Finally, the closing room team assembles the different parts of the upper, inserting eyelets, staining raw edges and trimming any remaining excess material.

  • 03. LASTING /


    lasting lasting-2The assembled uppers are then moved to the lasting room. At this point in the production process the ‘lasts’ (wooden or plastic forms which denote the finished shape and size of the shoe) are gathered together. The insole or mid-sole of the footwear is then affixed to the bottom of the last and the upper is pulled over the last to form the shape and size of the final footwear.

    The upper is then glued and stapled to the insole, and after any excess leather has been trimmed the ‘lasted upper’ is ready to have the welt sewn on. This is achieved using a ‘Goodyear Welting machine’, invented by Charles Goodyear in 1872, which chain stitches a long strip of material called a ‘welt’ to the upper and insole of the footwear.  The welt is the key to providing a foundation for affixing the sole to the upper.  The (outer) sole is then attached separately to the welt by means of either a process called heat sealing (for Solovair Classic styles), or adhesive for tradition soling materials.

    There is a wide range of different coloured welts available which can be made from either leather or PVC, these include flat or storm, notched or un-notched, plain or with a mock stitching etc. However, they all serve the same the purpose as a link to connect the upper of the shoe to the sole.



    levellingWhen manufacturing footwear with traditional sole materials (Leather, EVA, Rubber and Natural Crepe Rubber) the sole is temporarily attached to the welt using adhesive, once the excess material around the edge of the shoe has been removed the sole is then stitched to the welt. Heels are finally attached to footwear using a combinations of adhesive and nails.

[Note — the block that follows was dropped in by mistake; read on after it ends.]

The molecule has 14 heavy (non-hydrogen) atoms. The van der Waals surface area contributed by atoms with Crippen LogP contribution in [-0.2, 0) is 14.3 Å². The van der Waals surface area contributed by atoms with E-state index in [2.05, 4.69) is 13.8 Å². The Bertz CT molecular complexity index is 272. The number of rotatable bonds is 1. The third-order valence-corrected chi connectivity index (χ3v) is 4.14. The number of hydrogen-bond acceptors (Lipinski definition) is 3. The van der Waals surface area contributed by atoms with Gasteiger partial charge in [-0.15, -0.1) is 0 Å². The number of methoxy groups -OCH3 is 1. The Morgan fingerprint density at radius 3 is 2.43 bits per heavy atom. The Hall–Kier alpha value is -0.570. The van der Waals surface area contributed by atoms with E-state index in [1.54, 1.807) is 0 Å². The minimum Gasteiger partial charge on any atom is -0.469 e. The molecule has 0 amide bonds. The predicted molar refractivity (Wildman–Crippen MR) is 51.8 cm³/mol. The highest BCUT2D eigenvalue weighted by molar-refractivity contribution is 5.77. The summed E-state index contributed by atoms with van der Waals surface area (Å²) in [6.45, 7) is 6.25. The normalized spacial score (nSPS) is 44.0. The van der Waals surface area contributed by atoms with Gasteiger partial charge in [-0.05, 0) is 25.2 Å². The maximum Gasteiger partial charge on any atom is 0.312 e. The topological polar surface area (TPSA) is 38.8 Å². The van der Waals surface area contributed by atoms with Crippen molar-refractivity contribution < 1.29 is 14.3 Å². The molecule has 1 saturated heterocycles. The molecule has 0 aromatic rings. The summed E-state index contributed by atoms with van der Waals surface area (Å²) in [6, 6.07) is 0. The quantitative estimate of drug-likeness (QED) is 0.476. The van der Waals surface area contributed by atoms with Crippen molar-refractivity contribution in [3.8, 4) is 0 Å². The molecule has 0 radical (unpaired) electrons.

Steve is an experienced heat sealer.  With over twenty years of experience he endeavours to make sure every pair of Solovair is perfectly ‘levelled’.

  • 05. FINISHING /


    finishingThe edges of the welt, sole and heel can then be trimmed either perfectly smooth, bevelled or engraved with thin lines. The rack of completed footwear is subsequently then taken to the last slipping station where they are removed from the upper and placed back in storage racks ready for the next order.

    Finally, various finishes will be applied to the complete footwear, such as bottom stating the soles and heel, bunking (imprinting the sole with a decorative pattern), line marking the heel and inking/staining the rim of the sole and heel depending on the required look and finish.

  • 06. SHOE ROOM /


    shoe-roonIn the shoe room the final product is cleaned, polished and branded.A heel sock is then inserted along with any swing tags containing information regarding the footwear or the retailer.

    A final quality inspection is then made by our foreman before the shoes are laced, wrapped in tissue paper and placed into a box ready for dispatch to our customers.

    Shoe Room Foreman

    Ron has been our Shoe Room foreman for over 25 years and it is his responsibility that our footwear meets or exceeds our high quality levels.